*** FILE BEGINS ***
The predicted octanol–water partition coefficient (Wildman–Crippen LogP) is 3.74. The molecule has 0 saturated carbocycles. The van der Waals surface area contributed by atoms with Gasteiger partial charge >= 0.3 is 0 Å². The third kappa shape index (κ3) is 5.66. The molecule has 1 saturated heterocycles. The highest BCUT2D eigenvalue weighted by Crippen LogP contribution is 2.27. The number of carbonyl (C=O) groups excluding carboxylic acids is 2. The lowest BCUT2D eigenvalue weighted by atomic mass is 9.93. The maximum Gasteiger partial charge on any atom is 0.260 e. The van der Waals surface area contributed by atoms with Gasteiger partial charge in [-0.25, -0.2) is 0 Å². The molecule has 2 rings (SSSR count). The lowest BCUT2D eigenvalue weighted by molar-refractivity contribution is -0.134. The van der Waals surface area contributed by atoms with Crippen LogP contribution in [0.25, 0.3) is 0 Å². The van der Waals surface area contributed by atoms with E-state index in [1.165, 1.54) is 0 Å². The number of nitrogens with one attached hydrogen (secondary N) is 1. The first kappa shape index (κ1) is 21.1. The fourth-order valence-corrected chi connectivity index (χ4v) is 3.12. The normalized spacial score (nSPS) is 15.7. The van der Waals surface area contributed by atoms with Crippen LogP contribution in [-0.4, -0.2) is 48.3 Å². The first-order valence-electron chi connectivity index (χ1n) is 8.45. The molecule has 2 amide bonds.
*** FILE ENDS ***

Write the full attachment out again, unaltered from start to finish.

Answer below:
The predicted octanol–water partition coefficient (Wildman–Crippen LogP) is 3.74. The molecule has 0 saturated carbocycles. The van der Waals surface area contributed by atoms with Gasteiger partial charge >= 0.3 is 0 Å². The third kappa shape index (κ3) is 5.66. The molecule has 1 saturated heterocycles. The highest BCUT2D eigenvalue weighted by Crippen LogP contribution is 2.27. The number of carbonyl (C=O) groups excluding carboxylic acids is 2. The lowest BCUT2D eigenvalue weighted by atomic mass is 9.93. The maximum Gasteiger partial charge on any atom is 0.260 e. The van der Waals surface area contributed by atoms with Gasteiger partial charge in [-0.25, -0.2) is 0 Å². The molecule has 2 rings (SSSR count). The lowest BCUT2D eigenvalue weighted by molar-refractivity contribution is -0.134. The van der Waals surface area contributed by atoms with Crippen LogP contribution in [0.25, 0.3) is 0 Å². The van der Waals surface area contributed by atoms with E-state index in [1.165, 1.54) is 0 Å². The number of nitrogens with one attached hydrogen (secondary N) is 1. The first kappa shape index (κ1) is 21.1. The fourth-order valence-corrected chi connectivity index (χ4v) is 3.12. The normalized spacial score (nSPS) is 15.7. The van der Waals surface area contributed by atoms with Crippen LogP contribution in [-0.4, -0.2) is 48.3 Å². The first-order valence-electron chi connectivity index (χ1n) is 8.45. The molecule has 2 amide bonds.